Image data for the Challenge 1 can be retrieved by visiting the Notre Dame Computer Vision Research Lab website and selecting the "Data Sets" tab. Look for the IJCB 2017 Challenge set. You must follow the licensing instructions before proceedings with the download.
Masks and Sigsets for each data set:
To simplify analysis, participants' biometric matchers will be required to generate similarity scores (a larger value indicates greater similarity). If a participant's matcher generates a dissimilarity score instead of a similarity score, the scores should be negated or inverted in some way so that the resulting value is a similarity measure.
Participants in the competition will be provided with target and query sigsets (lists of biometric signatures or samples) for five verification experiments:
From the licensed data and the provided sigsets, participants are required to generate and submit five similarity matrices: FRGC version 2, Experiment 4; the Good, Bad, and Ugly partitions from the GBU; and the still image portion of the PaSC. The similarity matrices shall have Nt rows and Nq columns, where Nt and Nq are the sizes of the target and query sigsets. The (i,j) entry of a similarity matrix is the similarity score generated by the algorithm when supplied target sigset entry i as a gallery sample and query sigset entry j as a probe sample.
Participants will also be required to supply the companion ROC curve data for each similarity matrix.
For additional guidelines about allowable training and normalization of scores, see the section below on the protocol.
Results on the experiments will be further divided into two categories:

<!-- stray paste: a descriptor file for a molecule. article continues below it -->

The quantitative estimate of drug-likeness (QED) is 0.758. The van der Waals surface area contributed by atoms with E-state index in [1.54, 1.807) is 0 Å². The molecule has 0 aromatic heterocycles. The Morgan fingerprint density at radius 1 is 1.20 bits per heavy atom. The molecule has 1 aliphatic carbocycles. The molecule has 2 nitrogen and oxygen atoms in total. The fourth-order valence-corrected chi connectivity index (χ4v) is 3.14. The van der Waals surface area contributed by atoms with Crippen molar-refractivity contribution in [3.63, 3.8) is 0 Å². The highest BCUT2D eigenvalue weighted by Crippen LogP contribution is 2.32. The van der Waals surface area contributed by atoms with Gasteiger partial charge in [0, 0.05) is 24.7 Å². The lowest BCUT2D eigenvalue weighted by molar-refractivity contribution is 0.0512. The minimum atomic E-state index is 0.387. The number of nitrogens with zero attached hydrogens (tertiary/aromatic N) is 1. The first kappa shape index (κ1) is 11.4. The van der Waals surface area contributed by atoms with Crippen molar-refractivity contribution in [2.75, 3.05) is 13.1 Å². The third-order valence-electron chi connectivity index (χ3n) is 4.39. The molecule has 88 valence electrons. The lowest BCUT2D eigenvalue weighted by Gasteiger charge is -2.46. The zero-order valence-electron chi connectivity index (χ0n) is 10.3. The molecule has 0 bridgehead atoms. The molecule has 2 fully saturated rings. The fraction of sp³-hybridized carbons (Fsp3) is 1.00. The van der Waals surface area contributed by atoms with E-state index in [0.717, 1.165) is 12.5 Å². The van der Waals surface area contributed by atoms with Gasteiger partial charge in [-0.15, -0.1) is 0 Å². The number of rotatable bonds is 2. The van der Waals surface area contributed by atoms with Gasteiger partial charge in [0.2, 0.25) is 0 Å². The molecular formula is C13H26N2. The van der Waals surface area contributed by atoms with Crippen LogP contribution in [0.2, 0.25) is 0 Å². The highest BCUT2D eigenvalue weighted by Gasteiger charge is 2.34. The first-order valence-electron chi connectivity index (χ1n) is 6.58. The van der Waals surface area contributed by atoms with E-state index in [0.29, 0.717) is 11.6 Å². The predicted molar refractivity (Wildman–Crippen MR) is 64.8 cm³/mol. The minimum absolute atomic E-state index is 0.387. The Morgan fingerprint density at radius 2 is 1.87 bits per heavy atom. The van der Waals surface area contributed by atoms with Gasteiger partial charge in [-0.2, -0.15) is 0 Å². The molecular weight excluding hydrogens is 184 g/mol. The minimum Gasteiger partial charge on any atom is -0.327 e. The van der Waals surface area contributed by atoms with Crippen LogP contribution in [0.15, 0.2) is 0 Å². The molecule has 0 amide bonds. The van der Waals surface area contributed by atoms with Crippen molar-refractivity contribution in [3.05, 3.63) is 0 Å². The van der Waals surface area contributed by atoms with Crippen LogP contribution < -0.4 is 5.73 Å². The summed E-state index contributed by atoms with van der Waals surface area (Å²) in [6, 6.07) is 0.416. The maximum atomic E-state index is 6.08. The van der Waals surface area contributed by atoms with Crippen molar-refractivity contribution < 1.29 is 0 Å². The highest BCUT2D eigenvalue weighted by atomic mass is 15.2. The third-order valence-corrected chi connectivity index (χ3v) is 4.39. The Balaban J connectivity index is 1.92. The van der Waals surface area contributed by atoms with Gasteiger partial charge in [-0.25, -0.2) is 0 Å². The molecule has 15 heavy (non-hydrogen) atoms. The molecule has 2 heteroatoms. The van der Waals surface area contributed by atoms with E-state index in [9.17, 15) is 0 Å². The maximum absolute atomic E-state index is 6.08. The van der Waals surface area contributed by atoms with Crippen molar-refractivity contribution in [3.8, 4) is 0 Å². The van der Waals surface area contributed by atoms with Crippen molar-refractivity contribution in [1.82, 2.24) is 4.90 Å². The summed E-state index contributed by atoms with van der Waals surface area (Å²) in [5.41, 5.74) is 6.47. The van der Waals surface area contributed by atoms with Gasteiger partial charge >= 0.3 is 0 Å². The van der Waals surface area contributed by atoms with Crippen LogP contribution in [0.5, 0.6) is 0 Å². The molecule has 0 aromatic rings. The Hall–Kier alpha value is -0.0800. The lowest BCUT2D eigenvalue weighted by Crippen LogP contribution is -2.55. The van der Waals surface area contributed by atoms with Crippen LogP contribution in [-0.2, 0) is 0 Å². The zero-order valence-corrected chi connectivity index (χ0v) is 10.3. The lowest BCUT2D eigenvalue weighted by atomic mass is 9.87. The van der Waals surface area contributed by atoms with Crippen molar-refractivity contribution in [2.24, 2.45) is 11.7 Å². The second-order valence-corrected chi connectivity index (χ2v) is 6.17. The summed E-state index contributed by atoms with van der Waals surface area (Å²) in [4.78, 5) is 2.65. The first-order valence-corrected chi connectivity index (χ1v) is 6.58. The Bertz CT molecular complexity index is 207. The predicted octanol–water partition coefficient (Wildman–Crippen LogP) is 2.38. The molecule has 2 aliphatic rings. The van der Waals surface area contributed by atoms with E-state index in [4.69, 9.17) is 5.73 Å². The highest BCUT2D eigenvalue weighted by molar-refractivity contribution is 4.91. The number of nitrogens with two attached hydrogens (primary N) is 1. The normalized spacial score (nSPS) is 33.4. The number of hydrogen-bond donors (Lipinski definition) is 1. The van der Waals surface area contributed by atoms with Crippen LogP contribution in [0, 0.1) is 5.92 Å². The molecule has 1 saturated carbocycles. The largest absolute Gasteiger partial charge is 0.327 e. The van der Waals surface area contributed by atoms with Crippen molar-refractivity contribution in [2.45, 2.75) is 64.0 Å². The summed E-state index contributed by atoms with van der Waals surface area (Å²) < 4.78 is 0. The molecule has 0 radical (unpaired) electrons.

To support this division, participants are required to state whether their results were obtained using the competition-supplied eye coordinates or not.
The second category is included in recognition of the fact that face finding and localization in the video data is itself a hard problem and our goal in organizing this competition is to encourage participation. Participants in the first category, doing their own detection and localization, will be invited to provide information on their process and optionally, should they choose, to share their face localization meta-data.
As has become common for competitions such as this, at least one paper will be written and submitted to IJCB summarizing the findings of the competition. The purpose of this summary paper is three-fold. First, it will describe the scope and aims of the competition to the broader community. Second, it will provide, in one place, a record of how different approaches associated with different participants performed. Third, it will provide an opportunity for the organizers to report some analysis of these results across the various participants.
Performance across algorithms will be summarized in terms of ROC curves as well as a core performance value on those curves, namely verification rate at a fixed false accept rate of 0.001. To allow comparison between algorithms and human accuracy, area under the ROC (AUC) will be computed. The performance for comparison will be computed from submitted similarity matrices.
Beyond the summary report, it is expected that many participants will write up their own efforts and submit these for publication, hopefully to IJCB. Depending upon the pace of the competition and the timing of the availability of results from participants, the competition organizers and the organizers of IJCB will consider organizing a special session or even a workshop organized around the competition and its participants.
All results can be submitted to Notre Dame via email to firstname.lastname@example.org.
The competition will follow the GBU and PaSC protocols, which in particular requires that the similarity score s(q,t) returned by an algorithm for query image q and target image t may not in any way change or be influenced by the other images in the target and query sets. This protocol therefore requires that training, as well as steps such as cohort normalization, use a disjoint set of images. Here disjoint means that there are NO subjects (people) in common with subjects included in biometric data collected at the University of Notre Dame and any training or cohort normalization sets used by an algorithm. Also, to test generalization to the benchmarks, the protocol prohibits training on any imagery collected at the University of Notre Dame.